As Japan readies for the 2020 Olympic games, radiation hot spots have been found near the starting point for the torch relay in Fukushima, environmental pressure group Greenpeace said.
The women’s marathon at the Tokyo 2020 Olympics and all the race walks have been rescheduled, following the controversial decision taken in October to move the events out of the capital 800 kilometres north to the city of Sapporo.
Tokyo 2020 organisers announced the rescheduling on Wednesday, following discussions with the International Olympic Committee and World Athletics, to ease the burden on National Olympic Committees and athletes travelling to northern Japan.
It now means that all the marathon and race walk events are scheduled to be held on four consecutive days, from August 6 to 9, with the men’s marathon remaining on the final day of the Games, as per tradition.
“Athletes’ health and well-being are always at the heart of our concerns, and the decision to move the marathon and race walk events to Sapporo shows how seriously we take such concerns,” the IOC’s Athletes’ Commission chair, Kirsty Coventry, said in a statement.
Both marathons will start at 2200 GMT (7:00 am local time). The women’s marathon was initially set for August 2.
The IOC stunned Games organisers in October by announcing the marathon, one of the most prestigious events at any Olympics and one especially beloved in Japan, would be moved to the northern Japanese city of Sapporo to avoid the worst of Tokyo’s summer heat.
Tokyo temperatures in July and August, when the city will host the Games, regularly exceed 30 degrees Celsius with high humidity adding to the discomfort.
“We appreciate that… Sapporo Odori Park could be approved as a venue so quickly following the decision to move these events,” Tokyo 2020 CEO Toshiro Muto said.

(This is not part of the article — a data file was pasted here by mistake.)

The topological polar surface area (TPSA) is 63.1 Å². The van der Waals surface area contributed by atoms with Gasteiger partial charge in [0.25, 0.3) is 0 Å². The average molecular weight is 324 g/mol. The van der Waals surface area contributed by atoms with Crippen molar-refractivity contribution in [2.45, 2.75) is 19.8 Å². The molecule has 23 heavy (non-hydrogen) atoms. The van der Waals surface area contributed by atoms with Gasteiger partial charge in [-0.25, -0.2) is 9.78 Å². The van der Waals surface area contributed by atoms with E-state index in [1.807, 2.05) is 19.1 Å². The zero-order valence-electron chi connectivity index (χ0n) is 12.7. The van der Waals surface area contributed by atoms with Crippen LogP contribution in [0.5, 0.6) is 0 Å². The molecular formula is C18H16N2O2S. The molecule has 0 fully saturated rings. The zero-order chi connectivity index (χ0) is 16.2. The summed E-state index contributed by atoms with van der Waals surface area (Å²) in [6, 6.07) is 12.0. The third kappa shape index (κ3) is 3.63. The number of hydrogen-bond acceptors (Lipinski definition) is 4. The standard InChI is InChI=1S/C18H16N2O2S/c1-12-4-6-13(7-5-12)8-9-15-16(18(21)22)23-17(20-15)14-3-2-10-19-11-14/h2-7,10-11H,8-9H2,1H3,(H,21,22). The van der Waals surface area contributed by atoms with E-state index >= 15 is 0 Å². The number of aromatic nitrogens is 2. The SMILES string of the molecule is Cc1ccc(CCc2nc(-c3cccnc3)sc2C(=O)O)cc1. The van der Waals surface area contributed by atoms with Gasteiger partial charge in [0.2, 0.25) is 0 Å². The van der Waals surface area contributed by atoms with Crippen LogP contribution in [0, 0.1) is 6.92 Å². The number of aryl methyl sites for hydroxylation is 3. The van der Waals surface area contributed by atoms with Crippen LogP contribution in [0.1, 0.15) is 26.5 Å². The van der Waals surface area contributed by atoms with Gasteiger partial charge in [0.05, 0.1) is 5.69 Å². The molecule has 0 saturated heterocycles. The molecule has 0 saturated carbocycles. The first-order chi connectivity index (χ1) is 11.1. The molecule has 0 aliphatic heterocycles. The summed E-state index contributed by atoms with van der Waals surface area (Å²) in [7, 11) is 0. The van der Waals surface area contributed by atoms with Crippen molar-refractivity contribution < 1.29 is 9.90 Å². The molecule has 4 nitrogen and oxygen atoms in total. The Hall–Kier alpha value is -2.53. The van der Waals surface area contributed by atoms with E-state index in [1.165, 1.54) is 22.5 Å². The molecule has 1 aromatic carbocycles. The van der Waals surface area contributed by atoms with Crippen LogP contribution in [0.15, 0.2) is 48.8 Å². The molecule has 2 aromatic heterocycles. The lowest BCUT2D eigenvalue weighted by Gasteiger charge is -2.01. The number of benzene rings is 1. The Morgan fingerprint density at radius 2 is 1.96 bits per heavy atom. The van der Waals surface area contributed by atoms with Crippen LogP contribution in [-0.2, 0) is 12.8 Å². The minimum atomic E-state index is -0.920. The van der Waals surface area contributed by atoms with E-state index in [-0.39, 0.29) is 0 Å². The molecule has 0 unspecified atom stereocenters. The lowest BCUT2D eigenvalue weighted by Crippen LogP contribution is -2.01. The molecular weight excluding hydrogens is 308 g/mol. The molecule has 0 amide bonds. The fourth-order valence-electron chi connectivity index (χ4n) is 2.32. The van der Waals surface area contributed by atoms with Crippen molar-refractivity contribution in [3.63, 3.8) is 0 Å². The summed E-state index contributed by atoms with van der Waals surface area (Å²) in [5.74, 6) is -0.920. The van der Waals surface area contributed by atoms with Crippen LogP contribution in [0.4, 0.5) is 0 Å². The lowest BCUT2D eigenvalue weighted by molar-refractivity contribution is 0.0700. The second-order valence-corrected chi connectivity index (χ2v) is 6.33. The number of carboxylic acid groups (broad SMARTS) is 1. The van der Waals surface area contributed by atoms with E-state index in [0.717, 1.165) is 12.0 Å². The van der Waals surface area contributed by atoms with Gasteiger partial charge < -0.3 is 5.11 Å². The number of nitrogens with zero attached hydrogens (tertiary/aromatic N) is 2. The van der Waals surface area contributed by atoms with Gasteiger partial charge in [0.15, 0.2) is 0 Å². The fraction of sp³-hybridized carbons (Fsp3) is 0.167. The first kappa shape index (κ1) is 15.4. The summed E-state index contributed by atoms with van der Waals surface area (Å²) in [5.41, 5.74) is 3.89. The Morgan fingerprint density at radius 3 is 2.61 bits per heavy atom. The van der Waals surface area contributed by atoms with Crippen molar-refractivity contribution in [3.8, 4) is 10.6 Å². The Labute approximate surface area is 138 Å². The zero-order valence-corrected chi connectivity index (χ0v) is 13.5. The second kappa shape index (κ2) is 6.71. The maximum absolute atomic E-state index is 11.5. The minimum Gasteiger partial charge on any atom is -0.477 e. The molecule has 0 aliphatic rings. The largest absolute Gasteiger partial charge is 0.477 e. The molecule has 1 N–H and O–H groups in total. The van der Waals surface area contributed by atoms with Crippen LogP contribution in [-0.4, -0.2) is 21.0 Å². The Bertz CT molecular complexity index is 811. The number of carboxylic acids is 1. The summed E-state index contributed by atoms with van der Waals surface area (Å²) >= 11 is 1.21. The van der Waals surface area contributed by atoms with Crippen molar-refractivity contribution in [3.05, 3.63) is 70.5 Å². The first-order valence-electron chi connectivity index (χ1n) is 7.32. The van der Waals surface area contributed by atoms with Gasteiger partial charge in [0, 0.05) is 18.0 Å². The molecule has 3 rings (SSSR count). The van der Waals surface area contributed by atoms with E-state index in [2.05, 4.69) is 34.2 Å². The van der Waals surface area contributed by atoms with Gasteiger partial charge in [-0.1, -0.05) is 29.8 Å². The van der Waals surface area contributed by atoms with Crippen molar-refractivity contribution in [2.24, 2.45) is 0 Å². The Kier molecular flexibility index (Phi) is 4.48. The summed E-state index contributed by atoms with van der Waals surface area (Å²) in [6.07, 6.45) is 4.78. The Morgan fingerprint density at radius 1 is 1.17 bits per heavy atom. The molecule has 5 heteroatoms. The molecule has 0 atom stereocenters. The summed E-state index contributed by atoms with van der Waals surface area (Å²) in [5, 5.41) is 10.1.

“With less than eight months to go until the opening of the Tokyo 2020 Games, Tokyo 2020 will continue to work closely as one team with all the parties involved in their preparation.”
The October decision did not go down well with organisers, who had already done extensive planning for the events, including a series of cooling measures for the athletes, nor with the Tokyo governor, who reluctantly consented to the move.
When Tokyo hosted the Summer Olympics in 1964, they were held in October — an option no longer possible due to international sports schedules. Next year’s Games run from July 24 to Aug. 9.
High levels of radiation found near starting point – Greenpeace
Environmental pressure group Greenpeace said on Wednesday it had detected what it called radiation "hot spots" near the starting point for the upcoming Olympic torch relay in Fukushima, northeastern Japan.
Japan's environment ministry said the area, in general, was safe but added it was in talks with local communities to survey the region ahead of the Games that open on July 24.
Greenpeace urged fresh radiation monitoring and continued clean-up efforts, saying its surveys had shown areas of high readings near J-Village, a sports complex located about 20 kilometres from the nuclear plant damaged in the 2011 tsunami.
The Japanese government is keen to use the Olympics to showcase Fukushima's recovery from the disaster and intends to use J-Village as the starting point for the Japan leg of the torch relay starting in March.
Originally designed as a training centre for athletes, J-Village functioned for years as a logistics hub for crews working to control and decommission the crippled reactors.
After a clean-up process, the sports centre became fully operational again in April this year, shortly after Japanese Olympic officials decided to use it as the starting point for the torch relay.
Greenpeace said they had detected high radiation spots, as high as 1.7 microsieverts per hour, when measured one metre above the surface.
This compared with the nationally allowed safety standard of 0.23 microsieverts per hour, and a normal reading in Tokyo of around 0.04 microsieverts per hour.
The hotspots showed a reading of 71 microsieverts per hour at the surface level, Greenpeace said.
However, J-Village's internet site says the radiation reading at its main entrance was 0.111 microsieverts per hour on Wednesday, while one of its fields showed a reading of 0.085 microsieverts per hour.
Tokyo Electric Power, which operates the Fukushima plant, said it cleaned the spots on Tuesday after the environment ministry told the company about them.
Greenpeace said it had relayed its findings to the Japanese government as well as local and international Olympic organisers.
The group will publish a report of its findings in the region next year.